Our times need Divine Mercy
by Father Stanley Smolenski
Devotion to the Divine Mercy according to the writings of St. Faustina Kowalska has become international. Her diary has been translated into every major language, thanks to the Marian Fathers of the Immaculate Conception, who staff the National Shrine of Divine Mercy in Stockbridge, Mass. It was a member of that community who brought the texts of her writings out of Poland at the beginning of the Second World War. He had promised to disseminate that devotion if he successfully escaped from occupied Poland. He did so, finally arriving in America, where he fulfilled his promise by distributing a brief account of those graces.
My introduction to this devotion happened when I was a teenager, some 60 years ago, and came across one of those original pamphlets. Two things impressed me. First, the country in which St. Faustina lived was not France, Italy or Spain, where most such reports take place, but rather the country from which both my mother and father had emigrated. The second was a prophecy given to St. Faustina, reputedly by Christ, to the effect that Poland would have much to suffer. But if Poland remained true to him, Christ would have a power emanate from her that would encircle the world.
I was immediately puzzled because the Second World War had just ended and Poland had been leveled by the Nazi Germans and was then being further despoiled by the Communist Russians. It had no political, military or economic significance in the world. What kind of international influence could come from her? Some 30 years later, in 1978, that prophecy came immediately to my mind when it was announced that Cardinal Archbishop Karol Wojtyla from Poland had been elected pope, taking the name of John Paul II.
As Archbishop of Krakow, the city in which St. Faustina lived, Pope John Paul II played a very decisive role in the appreciation of this devotion. When a faulty text of St. Faustina’s diary was investigated in Rome, a silence was imposed on it, forbidding any further distribution of her materials. Such an occurrence had been prophesied by the saint herself. Cardinal Wojtyla immediately had a leading Thomist theologian investigate the case again. This priest had no interest in her writings because they were considered by some to be the hallucinations of an uneducated nun. But then, as he thumbed through the handwritten pages, certain passages impressed him and he decided to review her accounts. The profundity of her spirituality won him over and he championed her cause. The reservation was lifted in the spring of 1978, and in the fall the Church had that Cardinal Archbishop from Krakow as its pope. He had been already involved in her cause for beatification, which he celebrated as pope, and canonized her as the first saint of the third Christian millennium. One of his first encyclicals, “Dives in Misericordia,” was dedicated to Divine Mercy.
St. Faustina came from a poor peasant family. She was needed to work on the farm, and her education was limited to a few winters in school. She became a maid and was providentially led to the religious order she entered as an auxiliary sister. As such she took care of the vegetable garden and the kitchen, and at times she was portress of the community’s institution for troubled girls. In 1934, at the request of her confessor, she began keeping record of her extraordinary experiences and aspirations, and would do so until her death in 1938 at the age of 33. In all there are 1828 entries in her diary which describe her spiritual ascent to union with God.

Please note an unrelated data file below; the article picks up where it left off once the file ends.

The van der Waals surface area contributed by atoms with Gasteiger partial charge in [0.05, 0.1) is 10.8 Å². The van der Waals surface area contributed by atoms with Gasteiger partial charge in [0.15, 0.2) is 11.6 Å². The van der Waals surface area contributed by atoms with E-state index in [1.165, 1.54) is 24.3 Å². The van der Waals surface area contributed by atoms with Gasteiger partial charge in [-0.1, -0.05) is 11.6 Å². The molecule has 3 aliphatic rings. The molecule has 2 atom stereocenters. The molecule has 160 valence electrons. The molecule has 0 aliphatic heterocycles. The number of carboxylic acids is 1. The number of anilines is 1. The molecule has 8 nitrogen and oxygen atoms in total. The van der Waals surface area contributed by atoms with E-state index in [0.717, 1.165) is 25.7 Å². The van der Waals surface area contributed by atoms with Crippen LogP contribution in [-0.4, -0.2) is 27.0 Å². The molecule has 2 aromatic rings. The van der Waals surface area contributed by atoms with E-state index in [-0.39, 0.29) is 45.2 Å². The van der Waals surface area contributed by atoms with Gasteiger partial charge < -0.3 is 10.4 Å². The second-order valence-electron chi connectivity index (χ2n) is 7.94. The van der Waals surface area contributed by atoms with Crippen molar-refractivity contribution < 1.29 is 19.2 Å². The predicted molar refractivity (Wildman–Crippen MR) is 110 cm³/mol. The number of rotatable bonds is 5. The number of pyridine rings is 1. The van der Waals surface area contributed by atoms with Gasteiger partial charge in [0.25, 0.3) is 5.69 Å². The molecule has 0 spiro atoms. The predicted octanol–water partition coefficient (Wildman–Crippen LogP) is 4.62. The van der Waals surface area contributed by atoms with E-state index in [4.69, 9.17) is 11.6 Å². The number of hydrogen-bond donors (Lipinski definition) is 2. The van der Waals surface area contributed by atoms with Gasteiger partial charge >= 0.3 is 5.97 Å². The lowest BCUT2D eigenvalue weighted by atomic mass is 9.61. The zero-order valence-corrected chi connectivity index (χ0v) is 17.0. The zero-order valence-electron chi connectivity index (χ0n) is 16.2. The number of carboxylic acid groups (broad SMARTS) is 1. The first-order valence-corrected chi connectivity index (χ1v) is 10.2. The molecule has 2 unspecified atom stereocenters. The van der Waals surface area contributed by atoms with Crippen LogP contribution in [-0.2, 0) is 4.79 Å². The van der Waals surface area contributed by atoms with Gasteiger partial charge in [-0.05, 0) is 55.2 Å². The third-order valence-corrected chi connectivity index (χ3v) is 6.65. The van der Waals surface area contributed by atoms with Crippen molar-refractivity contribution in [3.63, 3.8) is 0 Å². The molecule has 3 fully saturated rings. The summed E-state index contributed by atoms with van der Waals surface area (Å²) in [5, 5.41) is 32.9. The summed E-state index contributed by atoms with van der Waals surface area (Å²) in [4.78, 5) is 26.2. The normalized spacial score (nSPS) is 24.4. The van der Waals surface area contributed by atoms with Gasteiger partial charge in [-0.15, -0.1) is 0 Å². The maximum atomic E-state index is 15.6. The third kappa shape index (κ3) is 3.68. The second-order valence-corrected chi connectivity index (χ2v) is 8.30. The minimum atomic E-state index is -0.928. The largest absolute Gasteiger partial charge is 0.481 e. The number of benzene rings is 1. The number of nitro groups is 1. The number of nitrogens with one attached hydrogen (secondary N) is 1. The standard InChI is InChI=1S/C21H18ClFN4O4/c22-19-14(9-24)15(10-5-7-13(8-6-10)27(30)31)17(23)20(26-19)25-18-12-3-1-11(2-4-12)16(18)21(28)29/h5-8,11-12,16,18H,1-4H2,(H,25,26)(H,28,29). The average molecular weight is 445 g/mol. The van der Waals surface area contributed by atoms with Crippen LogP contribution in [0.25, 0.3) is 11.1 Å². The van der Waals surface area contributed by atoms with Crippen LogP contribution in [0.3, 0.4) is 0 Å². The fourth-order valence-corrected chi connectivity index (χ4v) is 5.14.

The main emphasis of these writings is total confidence in the mercy of God. In particular, she was directed to several devotions: (1) the chaplet of Divine Mercy, (2) a novena to Divine Mercy, (3) a feast of Divine Mercy, (4) a special image of Divine Mercy.
The chaplet uses an ordinary rosary. It begins with an Our Father, a Hail Mary followed by the Apostles’ Creed. On the Our Father beads the redemptive suffering of Christ is offered to the Father in reparation for sins: “Eternal Father I offer you the body and blood, soul and divinity of your dearly beloved Son, Our Lord Jesus Christ, in atonement for our sins and those of the whole world.” On the Hail Mary beads we ask that God’s mercy be extended to the entire world: “For the sake of his sorrowful passion, have mercy on us and on the whole world.” This chaplet concludes with “Holy God, Holy Mighty One, Holy Immortal One, have mercy on us and on the whole world,” which is repeated three times.
The novena opens on Good Friday and concludes on Saturday before the feast. On each of these days the redemptive merits of Christ are applied to a specific group of people: all of mankind, especially sinners; priests and religious, devout and faithful persons; atheists and non-Christians; non-Catholic Christians; children and the child-like; devotees of Divine Mercy; souls in purgatory; the lukewarm and indifferent.
The first Sunday after Easter or the Second Sunday of Easter was designated to be the liturgical celebration of Divine Mercy. Full remission of sin with its punishment and special graces were promised on the fulfillment of certain requirements including confession and Communion. Pope John Paul II established this universal feast at the canonization of St. Faustina in 2000.
The image of Divine Mercy portrays Christ robed in white, his right hand held in blessing while his left hand opens his robe at his chest from which pale and red rays spread out. This represents the sacramentalization of the blood and water that came from the heart of Christ pierced on the cross. The water represents baptism, and the blood represents the Eucharist. In this way we are sanctified by the suffering and death of Jesus.